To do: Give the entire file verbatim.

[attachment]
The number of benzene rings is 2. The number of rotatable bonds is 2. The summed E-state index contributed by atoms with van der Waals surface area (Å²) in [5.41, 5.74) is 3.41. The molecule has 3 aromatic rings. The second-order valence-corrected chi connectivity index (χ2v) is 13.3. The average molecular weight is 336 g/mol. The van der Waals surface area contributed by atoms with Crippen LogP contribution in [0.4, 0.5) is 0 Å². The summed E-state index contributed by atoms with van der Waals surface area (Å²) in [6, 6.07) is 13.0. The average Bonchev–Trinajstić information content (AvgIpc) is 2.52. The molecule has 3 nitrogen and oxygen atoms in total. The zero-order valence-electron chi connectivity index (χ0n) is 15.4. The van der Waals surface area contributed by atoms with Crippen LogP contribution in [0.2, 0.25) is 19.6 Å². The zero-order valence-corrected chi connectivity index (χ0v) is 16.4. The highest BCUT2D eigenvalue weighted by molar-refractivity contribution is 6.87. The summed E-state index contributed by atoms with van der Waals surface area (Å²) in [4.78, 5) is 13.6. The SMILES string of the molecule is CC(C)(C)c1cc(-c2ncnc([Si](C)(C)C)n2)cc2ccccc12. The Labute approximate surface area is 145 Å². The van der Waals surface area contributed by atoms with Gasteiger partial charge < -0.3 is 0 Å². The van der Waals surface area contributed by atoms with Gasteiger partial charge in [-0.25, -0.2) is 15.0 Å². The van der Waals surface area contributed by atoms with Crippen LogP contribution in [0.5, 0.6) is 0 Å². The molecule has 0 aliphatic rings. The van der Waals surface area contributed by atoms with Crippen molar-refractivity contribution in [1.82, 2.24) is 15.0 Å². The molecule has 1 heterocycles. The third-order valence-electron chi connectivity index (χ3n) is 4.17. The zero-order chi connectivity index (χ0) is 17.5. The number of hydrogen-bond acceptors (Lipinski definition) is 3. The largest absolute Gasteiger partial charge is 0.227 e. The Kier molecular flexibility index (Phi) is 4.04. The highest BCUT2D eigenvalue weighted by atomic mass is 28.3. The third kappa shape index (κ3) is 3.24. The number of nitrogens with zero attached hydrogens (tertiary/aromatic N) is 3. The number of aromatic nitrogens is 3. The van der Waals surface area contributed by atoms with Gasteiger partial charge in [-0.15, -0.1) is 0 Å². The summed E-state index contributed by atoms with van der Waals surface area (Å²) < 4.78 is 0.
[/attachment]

The number of benzene rings is 2. The number of rotatable bonds is 2. The summed E-state index contributed by atoms with van der Waals surface area (Å²) in [5.41, 5.74) is 3.41. The molecule has 3 aromatic rings. The second-order valence-corrected chi connectivity index (χ2v) is 13.3. The average molecular weight is 336 g/mol. The van der Waals surface area contributed by atoms with Crippen LogP contribution in [0.4, 0.5) is 0 Å². The summed E-state index contributed by atoms with van der Waals surface area (Å²) in [6, 6.07) is 13.0. The average Bonchev–Trinajstić information content (AvgIpc) is 2.52. The molecule has 3 nitrogen and oxygen atoms in total. The zero-order valence-electron chi connectivity index (χ0n) is 15.4. The van der Waals surface area contributed by atoms with Crippen LogP contribution in [0.2, 0.25) is 19.6 Å². The zero-order valence-corrected chi connectivity index (χ0v) is 16.4. The highest BCUT2D eigenvalue weighted by molar-refractivity contribution is 6.87. The summed E-state index contributed by atoms with van der Waals surface area (Å²) in [4.78, 5) is 13.6. The SMILES string of the molecule is CC(C)(C)c1cc(-c2ncnc([Si](C)(C)C)n2)cc2ccccc12. The Labute approximate surface area is 145 Å². The van der Waals surface area contributed by atoms with Gasteiger partial charge < -0.3 is 0 Å². The van der Waals surface area contributed by atoms with Gasteiger partial charge in [-0.25, -0.2) is 15.0 Å². The van der Waals surface area contributed by atoms with Crippen LogP contribution in [0.5, 0.6) is 0 Å². The molecule has 0 aliphatic rings. The van der Waals surface area contributed by atoms with Crippen molar-refractivity contribution in [1.82, 2.24) is 15.0 Å². The molecule has 1 heterocycles. The third-order valence-electron chi connectivity index (χ3n) is 4.17. The zero-order chi connectivity index (χ0) is 17.5. The number of hydrogen-bond acceptors (Lipinski definition) is 3. The largest absolute Gasteiger partial charge is 0.227 e. The Kier molecular flexibility index (Phi) is 4.04. The highest BCUT2D eigenvalue weighted by atomic mass is 28.3. The third kappa shape index (κ3) is 3.24. The number of nitrogens with zero attached hydrogens (tertiary/aromatic N) is 3. The number of aromatic nitrogens is 3. The van der Waals surface area contributed by atoms with Gasteiger partial charge in [-0.15, -0.1) is 0 Å². The summed E-state index contributed by atoms with van der Waals surface area (Å²) < 4.78 is 0.